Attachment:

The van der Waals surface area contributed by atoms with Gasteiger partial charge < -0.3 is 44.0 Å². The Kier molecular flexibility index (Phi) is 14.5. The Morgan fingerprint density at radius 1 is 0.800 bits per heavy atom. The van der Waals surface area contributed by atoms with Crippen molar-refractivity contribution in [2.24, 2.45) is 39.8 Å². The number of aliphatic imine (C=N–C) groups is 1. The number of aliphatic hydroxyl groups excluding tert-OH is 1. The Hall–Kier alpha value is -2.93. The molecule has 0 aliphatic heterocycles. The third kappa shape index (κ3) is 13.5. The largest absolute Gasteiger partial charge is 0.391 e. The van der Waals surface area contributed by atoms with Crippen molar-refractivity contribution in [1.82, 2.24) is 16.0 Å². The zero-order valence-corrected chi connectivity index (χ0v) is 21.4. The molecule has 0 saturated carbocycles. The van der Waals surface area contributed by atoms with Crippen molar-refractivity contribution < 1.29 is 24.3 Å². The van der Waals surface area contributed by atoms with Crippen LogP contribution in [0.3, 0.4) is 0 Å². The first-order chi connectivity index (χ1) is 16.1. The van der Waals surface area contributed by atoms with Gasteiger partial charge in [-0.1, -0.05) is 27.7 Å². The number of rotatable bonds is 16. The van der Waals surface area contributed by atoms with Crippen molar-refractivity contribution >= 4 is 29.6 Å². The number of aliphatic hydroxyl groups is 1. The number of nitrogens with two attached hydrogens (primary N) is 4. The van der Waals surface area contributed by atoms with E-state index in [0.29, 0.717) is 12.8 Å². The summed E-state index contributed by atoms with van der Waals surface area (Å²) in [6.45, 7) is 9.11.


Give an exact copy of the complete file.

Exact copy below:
The van der Waals surface area contributed by atoms with Gasteiger partial charge < -0.3 is 44.0 Å². The Kier molecular flexibility index (Phi) is 14.5. The Morgan fingerprint density at radius 1 is 0.800 bits per heavy atom. The van der Waals surface area contributed by atoms with Crippen molar-refractivity contribution in [2.24, 2.45) is 39.8 Å². The number of aliphatic imine (C=N–C) groups is 1. The number of aliphatic hydroxyl groups excluding tert-OH is 1. The Hall–Kier alpha value is -2.93. The molecule has 0 aliphatic heterocycles. The third kappa shape index (κ3) is 13.5. The largest absolute Gasteiger partial charge is 0.391 e. The van der Waals surface area contributed by atoms with Crippen molar-refractivity contribution in [1.82, 2.24) is 16.0 Å². The zero-order valence-corrected chi connectivity index (χ0v) is 21.4. The molecule has 0 saturated carbocycles. The van der Waals surface area contributed by atoms with Crippen molar-refractivity contribution < 1.29 is 24.3 Å². The van der Waals surface area contributed by atoms with Crippen LogP contribution in [0.3, 0.4) is 0 Å². The first-order chi connectivity index (χ1) is 16.1. The van der Waals surface area contributed by atoms with Gasteiger partial charge in [-0.1, -0.05) is 27.7 Å². The number of rotatable bonds is 16. The van der Waals surface area contributed by atoms with Crippen molar-refractivity contribution >= 4 is 29.6 Å². The number of aliphatic hydroxyl groups is 1. The number of nitrogens with two attached hydrogens (primary N) is 4. The van der Waals surface area contributed by atoms with E-state index in [0.29, 0.717) is 12.8 Å². The summed E-state index contributed by atoms with van der Waals surface area (Å²) in [6.45, 7) is 9.11.